The defendant distinguishes this case by arguing that this is a fact-specific challenge to a discretionary promotion decision. Bickford, on the other hand, was a challenge to the basic legality of a certain military program. Furthermore, the statute of limitations at issue there was that of the court, not that of a BCMR. The statute of limitations for the Court of Claims applies to all of its cases; thus tolling that statute for active-duty military personnel does not eviscerate that statute. The Bickford court was reconciling two broad statutes in a manner that gave each of them effect.

 The BCMR statute is not nearly as broad at the Court of Claims statute of limitations. The former applies only to military appeals; the latter applies to any claim brought against the government, military or civilian. It is logical to assume that Congress intended the SSCRA is to apply to matters heard by a purely civilian court. The purpose of the SSCRA is to protect military personnel who have civilian claims. Applying the SSCRA to the Court of Claims statute of limitations merely carves out an exception to the latter statute for claims brought by active-duty military personnel. Carving out an exception to the BCMR statute for active-duty military personnel would eviscerate that statute. While Congress might pass a statute of limitations for the Court of Claims without specifically noting that there is an exception for active-duty military personnel, it is difficult to believe that it would pass a statute of limitations for the BCMR, which only applies to claims brought by members of the military, without specifically mentioning that the statute of limitations does not apply to active duty military personnel.

 In Mai v. United States, 22 Cl. Ct. 664 (1991), the plaintiff, an Air Force officer, brought a claim before the Air Force BCMR claiming that his promotion selection board was improperly constituted. The plaintiff brought his claim before the board more than nine years after his discharge based on successive passovers. The Claims Court found that it could review the board's action because the SSCRA tolled its statute of limitations. Id. at 669. However, the court noted that the board had found the claim to be untimely under § 1552(b) and that the board had specifically concluded that SSCRA did not apply to the board's statute of limitations. The Claims Court did not disturb this ruling. Id. at 669-70, n. 4. Thus, the Mai court implicitly recognized that the fact that the SSCRA tolls the Claims Court's statute of limitations does not mean that it tolls the military correction board's statute of limitations.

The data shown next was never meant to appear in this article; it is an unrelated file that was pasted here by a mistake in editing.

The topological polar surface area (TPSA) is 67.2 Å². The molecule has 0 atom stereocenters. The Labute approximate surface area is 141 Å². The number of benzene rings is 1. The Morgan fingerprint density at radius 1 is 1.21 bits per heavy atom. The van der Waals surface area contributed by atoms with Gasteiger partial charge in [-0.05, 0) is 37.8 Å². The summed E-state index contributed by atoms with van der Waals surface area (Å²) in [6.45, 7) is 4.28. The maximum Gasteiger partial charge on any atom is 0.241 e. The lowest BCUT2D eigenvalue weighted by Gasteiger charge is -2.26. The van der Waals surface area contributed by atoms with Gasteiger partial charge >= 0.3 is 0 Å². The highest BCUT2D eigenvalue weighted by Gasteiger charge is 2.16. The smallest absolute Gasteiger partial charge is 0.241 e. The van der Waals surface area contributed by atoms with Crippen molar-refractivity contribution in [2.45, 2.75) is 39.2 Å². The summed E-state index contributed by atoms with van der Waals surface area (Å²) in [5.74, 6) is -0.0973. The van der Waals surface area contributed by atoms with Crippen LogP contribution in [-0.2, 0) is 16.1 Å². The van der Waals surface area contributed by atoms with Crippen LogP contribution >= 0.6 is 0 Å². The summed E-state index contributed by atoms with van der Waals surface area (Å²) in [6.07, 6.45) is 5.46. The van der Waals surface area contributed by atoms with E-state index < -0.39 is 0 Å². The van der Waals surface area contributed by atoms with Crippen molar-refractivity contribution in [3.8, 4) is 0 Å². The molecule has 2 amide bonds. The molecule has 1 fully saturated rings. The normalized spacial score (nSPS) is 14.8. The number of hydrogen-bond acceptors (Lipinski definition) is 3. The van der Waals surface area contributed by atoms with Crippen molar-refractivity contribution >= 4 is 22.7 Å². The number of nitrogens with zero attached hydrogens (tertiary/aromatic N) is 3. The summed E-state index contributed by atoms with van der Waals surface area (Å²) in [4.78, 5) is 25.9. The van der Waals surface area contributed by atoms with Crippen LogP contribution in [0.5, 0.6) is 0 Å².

Any uncertainty in reading the statutes should be resolved in the plaintiffs' favor. As the Supreme Court has recently noted: "provisions for benefits to members of the Armed Services are to be construed in the beneficiaries' favor." King v. St. Vincent's Hosp., 116 L. Ed. 2d 578, 112 S. Ct. 570, 574 n. 9 (1991). The Court finds however, that the plaintiff has not established the level of uncertainty as to the congressional meaning of the statute that would allow this canon to come into play. The Court's deference to veteran's benefits provided for by statute does not allow a court to rewrite statutes. The Court concludes that the BCMR statute, with its explicit statute of limitations provision, did not adopt the general tolling provision of the SSCRA.

 Refusal to Waive Three-Year period:

 Even though the three-year statute of limitations provision is not tolled, the BCMR statute provides that the BCMR should waive the statute of limitations when it is in the interest of justice to do so. The government argues that the BCMR was acting within its discretion in deciding that there were no special circumstances warranting a waiver of the time period. The applications to the BCMR were filed over five years after the issuance of the OER's being challenged. The BCMR found that despite the fact the plaintiffs were aware of the OER's at the time, they did not challenge them until years later, after being passed over for promotion. The BCMR held that this delay was unreasonable and that it was not in the interest of justice to excuse this delay; the plaintiffs' ignorance of the statutory three-year period is not sufficient reason to waive it.

 The plaintiffs argue that they are entitled to relief because the BCMR refused to assess the merits of the plaintiffs' applications in making the determination that the interest of justice would not be served by waiving the three-year Period. The regulatory standard for waiving the three-year period is as follows: "An untimely application should be denied unless the Board finds that sufficient evidence has been presented to warrant a finding that it would be in the interest of justice to excuse the failure to file timely." 33 C.F.R. § 52.22.